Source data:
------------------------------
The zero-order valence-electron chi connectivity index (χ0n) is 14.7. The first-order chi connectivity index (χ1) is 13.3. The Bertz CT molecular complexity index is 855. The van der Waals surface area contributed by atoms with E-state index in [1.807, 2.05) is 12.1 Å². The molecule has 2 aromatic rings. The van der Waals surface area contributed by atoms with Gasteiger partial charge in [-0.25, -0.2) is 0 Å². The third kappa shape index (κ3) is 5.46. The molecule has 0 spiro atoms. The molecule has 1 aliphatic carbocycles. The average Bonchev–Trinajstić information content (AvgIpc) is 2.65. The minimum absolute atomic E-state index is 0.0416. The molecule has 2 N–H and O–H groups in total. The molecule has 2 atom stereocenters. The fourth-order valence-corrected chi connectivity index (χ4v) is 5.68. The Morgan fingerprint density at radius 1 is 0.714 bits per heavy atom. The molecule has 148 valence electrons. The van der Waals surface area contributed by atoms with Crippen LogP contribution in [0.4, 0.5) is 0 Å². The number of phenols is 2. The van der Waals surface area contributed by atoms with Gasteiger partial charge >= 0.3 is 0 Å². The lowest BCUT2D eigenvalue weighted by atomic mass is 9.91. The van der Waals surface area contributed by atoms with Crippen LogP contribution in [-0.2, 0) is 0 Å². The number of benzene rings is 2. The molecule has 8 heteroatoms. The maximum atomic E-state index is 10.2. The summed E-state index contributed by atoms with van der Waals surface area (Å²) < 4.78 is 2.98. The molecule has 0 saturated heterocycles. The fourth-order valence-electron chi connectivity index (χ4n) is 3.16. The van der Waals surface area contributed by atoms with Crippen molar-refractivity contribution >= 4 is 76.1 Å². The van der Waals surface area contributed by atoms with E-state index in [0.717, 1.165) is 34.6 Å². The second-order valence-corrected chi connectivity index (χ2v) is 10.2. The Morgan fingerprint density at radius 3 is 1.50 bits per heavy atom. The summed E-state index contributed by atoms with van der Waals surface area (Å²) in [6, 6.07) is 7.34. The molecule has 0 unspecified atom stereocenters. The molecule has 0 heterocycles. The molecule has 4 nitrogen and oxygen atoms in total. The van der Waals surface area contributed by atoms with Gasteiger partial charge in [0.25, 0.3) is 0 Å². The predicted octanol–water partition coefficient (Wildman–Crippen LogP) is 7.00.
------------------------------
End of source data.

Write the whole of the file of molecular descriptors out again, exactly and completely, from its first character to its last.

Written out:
The zero-order valence-electron chi connectivity index (χ0n) is 14.7. The first-order chi connectivity index (χ1) is 13.3. The Bertz CT molecular complexity index is 855. The van der Waals surface area contributed by atoms with E-state index in [1.807, 2.05) is 12.1 Å². The molecule has 2 aromatic rings. The van der Waals surface area contributed by atoms with Gasteiger partial charge in [-0.25, -0.2) is 0 Å². The third kappa shape index (κ3) is 5.46. The molecule has 0 spiro atoms. The molecule has 1 aliphatic carbocycles. The average Bonchev–Trinajstić information content (AvgIpc) is 2.65. The minimum absolute atomic E-state index is 0.0416. The molecule has 2 N–H and O–H groups in total. The molecule has 2 atom stereocenters. The fourth-order valence-corrected chi connectivity index (χ4v) is 5.68. The Morgan fingerprint density at radius 1 is 0.714 bits per heavy atom. The molecule has 148 valence electrons. The van der Waals surface area contributed by atoms with Crippen LogP contribution in [0.4, 0.5) is 0 Å². The number of phenols is 2. The van der Waals surface area contributed by atoms with Gasteiger partial charge >= 0.3 is 0 Å². The lowest BCUT2D eigenvalue weighted by atomic mass is 9.91. The van der Waals surface area contributed by atoms with Crippen LogP contribution in [-0.2, 0) is 0 Å². The number of benzene rings is 2. The molecule has 8 heteroatoms. The maximum atomic E-state index is 10.2. The summed E-state index contributed by atoms with van der Waals surface area (Å²) < 4.78 is 2.98. The molecule has 0 saturated heterocycles. The fourth-order valence-electron chi connectivity index (χ4n) is 3.16. The van der Waals surface area contributed by atoms with Crippen molar-refractivity contribution >= 4 is 76.1 Å². The van der Waals surface area contributed by atoms with E-state index in [0.717, 1.165) is 34.6 Å². The second-order valence-corrected chi connectivity index (χ2v) is 10.2. The Morgan fingerprint density at radius 3 is 1.50 bits per heavy atom. The summed E-state index contributed by atoms with van der Waals surface area (Å²) in [6, 6.07) is 7.34. The molecule has 0 unspecified atom stereocenters. The molecule has 0 heterocycles. The molecule has 4 nitrogen and oxygen atoms in total. The van der Waals surface area contributed by atoms with Gasteiger partial charge in [0.25, 0.3) is 0 Å². The predicted octanol–water partition coefficient (Wildman–Crippen LogP) is 7.00.